‘Some people face an
impossible choice because of rising electricity prices,’ says
Carolyn Hodge, Senior Policy Officer with the Public Interest Advocacy Centre’s
Energy + Water Consumers’ Advocacy Program (EWCAP).
‘The choice some people face
is this: either they buy essential medication or they pay enough of their
electricity bill to stay connected.’
The Independent Pricing and
Regulatory Tribunal (IPART) announced today that regulated electricity retail
prices would increase by between 15.5 per cent and 18.1 per cent on 1 July
‘Electricity price rises have
a broad social impact,’ Ms Hodge (pictured) said.
‘Low-income and vulnerable
consumers often can’t absorb these kinds of increases because they’re already
struggling to meet the cost of essentials.
‘We are aware that some
vulnerable consumers are going without adequate lighting and heating in order
to afford electricity at current prices.’
Ms Hodge said people can take
action today to help manage these latest increases.
‘People can ask their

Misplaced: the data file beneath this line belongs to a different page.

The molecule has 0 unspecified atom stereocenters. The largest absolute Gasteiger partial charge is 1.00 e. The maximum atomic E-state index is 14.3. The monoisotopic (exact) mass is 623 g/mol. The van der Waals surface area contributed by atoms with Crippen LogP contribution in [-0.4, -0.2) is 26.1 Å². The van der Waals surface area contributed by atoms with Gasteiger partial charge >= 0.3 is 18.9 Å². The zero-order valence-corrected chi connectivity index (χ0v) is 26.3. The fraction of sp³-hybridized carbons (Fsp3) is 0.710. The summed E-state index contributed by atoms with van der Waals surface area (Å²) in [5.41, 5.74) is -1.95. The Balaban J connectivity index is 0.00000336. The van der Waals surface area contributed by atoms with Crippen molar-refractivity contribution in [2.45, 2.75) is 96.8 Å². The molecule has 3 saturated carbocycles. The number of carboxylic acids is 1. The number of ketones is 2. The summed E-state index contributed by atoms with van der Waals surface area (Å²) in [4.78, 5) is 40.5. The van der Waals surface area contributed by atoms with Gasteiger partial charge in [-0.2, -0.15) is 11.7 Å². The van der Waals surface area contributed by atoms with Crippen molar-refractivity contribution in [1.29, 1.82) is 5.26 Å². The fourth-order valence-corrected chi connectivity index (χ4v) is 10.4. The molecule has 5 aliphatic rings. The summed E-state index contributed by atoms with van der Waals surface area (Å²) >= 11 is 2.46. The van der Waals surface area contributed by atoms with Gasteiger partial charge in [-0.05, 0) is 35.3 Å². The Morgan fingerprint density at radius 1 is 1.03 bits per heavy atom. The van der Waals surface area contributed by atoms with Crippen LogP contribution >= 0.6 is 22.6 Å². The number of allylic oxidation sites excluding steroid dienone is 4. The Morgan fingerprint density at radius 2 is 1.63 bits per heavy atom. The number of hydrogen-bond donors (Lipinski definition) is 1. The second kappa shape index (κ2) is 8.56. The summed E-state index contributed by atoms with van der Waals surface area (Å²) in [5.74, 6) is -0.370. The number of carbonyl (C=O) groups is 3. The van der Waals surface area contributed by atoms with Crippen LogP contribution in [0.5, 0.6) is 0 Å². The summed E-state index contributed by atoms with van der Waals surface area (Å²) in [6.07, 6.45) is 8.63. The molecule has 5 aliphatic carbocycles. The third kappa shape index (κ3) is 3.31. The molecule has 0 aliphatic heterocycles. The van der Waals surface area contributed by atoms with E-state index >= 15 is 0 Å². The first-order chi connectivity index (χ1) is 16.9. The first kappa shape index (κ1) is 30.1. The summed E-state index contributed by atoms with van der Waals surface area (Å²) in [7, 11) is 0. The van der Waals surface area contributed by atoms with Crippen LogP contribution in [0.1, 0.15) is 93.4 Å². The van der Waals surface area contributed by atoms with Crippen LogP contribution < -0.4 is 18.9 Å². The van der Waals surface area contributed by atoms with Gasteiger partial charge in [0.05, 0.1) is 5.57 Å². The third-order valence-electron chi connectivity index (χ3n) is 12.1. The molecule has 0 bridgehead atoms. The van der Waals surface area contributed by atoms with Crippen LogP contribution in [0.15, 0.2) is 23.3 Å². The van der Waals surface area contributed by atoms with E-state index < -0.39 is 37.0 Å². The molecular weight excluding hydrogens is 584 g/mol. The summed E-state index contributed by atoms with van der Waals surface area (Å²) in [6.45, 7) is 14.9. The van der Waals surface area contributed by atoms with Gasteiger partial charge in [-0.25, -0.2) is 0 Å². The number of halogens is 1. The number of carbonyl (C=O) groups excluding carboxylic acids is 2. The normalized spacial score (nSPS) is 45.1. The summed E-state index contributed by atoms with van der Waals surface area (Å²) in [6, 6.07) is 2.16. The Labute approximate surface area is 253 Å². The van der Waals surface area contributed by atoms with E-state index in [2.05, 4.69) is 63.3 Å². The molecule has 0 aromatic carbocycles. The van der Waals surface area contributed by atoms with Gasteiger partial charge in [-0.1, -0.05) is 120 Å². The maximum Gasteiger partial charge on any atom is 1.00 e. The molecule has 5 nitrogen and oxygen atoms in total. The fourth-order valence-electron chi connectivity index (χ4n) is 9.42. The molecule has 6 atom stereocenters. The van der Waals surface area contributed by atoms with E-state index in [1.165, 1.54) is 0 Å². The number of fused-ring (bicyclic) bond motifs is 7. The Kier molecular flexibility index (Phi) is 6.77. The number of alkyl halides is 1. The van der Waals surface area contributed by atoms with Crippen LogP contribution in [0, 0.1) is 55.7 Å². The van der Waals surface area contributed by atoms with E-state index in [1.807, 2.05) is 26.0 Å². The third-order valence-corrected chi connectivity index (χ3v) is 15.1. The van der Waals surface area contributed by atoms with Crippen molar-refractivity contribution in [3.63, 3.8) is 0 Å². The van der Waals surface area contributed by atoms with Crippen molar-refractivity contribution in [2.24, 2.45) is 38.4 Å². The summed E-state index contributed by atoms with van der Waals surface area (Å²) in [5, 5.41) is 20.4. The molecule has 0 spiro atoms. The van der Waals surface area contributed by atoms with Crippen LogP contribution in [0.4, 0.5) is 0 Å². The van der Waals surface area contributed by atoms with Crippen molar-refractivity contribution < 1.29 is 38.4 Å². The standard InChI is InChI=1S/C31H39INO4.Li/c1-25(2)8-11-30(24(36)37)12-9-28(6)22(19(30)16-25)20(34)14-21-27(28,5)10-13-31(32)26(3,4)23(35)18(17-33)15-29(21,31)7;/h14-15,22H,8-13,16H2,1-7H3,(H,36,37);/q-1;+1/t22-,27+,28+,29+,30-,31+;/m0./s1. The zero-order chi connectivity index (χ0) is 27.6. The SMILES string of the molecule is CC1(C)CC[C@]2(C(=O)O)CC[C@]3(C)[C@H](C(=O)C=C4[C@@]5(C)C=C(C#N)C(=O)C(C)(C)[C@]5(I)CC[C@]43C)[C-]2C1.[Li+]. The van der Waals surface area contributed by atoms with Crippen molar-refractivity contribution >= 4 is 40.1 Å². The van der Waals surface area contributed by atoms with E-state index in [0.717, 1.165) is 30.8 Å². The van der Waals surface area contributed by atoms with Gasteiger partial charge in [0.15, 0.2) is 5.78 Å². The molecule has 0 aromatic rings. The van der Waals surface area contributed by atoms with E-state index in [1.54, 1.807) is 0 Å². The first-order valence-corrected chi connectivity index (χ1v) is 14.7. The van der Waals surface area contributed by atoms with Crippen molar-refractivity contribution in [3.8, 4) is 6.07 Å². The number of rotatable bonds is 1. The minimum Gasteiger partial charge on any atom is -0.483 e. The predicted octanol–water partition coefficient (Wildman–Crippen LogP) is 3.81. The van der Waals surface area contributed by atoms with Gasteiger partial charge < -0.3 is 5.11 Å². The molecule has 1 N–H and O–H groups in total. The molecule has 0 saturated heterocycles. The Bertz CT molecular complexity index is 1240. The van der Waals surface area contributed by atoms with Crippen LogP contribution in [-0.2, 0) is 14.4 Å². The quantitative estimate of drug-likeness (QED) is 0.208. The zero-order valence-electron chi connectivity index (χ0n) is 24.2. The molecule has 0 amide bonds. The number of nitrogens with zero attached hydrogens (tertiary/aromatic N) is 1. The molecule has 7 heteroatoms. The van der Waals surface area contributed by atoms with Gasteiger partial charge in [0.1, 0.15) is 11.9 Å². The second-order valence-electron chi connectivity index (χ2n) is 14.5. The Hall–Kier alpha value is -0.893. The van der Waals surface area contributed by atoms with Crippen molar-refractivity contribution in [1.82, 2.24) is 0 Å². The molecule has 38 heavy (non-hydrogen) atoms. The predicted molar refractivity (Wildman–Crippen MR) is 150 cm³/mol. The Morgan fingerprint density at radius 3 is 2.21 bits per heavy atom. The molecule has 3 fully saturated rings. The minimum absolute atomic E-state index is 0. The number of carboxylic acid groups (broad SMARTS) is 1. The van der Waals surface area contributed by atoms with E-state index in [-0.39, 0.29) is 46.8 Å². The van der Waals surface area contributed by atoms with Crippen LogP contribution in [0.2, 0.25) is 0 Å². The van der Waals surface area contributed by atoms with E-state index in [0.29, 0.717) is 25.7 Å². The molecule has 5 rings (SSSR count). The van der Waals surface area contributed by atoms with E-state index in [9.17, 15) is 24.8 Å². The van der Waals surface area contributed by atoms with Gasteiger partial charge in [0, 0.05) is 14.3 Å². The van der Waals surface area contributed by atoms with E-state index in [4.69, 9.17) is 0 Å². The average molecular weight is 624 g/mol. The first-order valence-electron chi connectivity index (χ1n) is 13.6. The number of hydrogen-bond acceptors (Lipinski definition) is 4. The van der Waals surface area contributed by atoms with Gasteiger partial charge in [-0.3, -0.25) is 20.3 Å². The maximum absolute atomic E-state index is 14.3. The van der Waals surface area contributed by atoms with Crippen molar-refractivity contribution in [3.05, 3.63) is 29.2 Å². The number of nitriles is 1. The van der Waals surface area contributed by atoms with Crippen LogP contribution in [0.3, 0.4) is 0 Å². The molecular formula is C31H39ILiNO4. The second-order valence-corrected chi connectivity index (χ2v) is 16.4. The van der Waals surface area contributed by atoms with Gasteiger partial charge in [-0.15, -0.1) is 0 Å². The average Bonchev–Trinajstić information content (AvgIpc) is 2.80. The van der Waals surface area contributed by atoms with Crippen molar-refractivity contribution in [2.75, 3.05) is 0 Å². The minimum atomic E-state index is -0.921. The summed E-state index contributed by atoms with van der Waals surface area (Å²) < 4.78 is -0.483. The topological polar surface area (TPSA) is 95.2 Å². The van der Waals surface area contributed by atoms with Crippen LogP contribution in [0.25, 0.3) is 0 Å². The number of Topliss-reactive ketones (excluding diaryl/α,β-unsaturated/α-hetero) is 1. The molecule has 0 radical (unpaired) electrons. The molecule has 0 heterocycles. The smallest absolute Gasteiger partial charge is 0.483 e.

electricity retailers if they are eligible for any of the Government’s Energy
Rebates. They can also talk to their retailer about available payment options.’
PIAC believes longer-term strategies are needed to ensure that vulnerable households continue
to have access to essential services.
‘We would like to see a
social tariff investigated as a matter of urgency,’ said PIAC Chief Executive
Officer, Edward Santow.
‘A social tariff would allow
eligible consumers to access electricity at a lower rate. This would protect people who are most at risk of energy poverty from the worst of
these price rises,’ Mr Santow said.
MEDIA CONTACT: PIAC Media and Communications Officer, Dominic O’Grady.
Ph: (02) 8898 6532 or 0400
Background briefing: Keeping the essential affordable
There is a way to break the cycle of vulnerable
households trapped by rising power costs, writes Carolyn Hodge.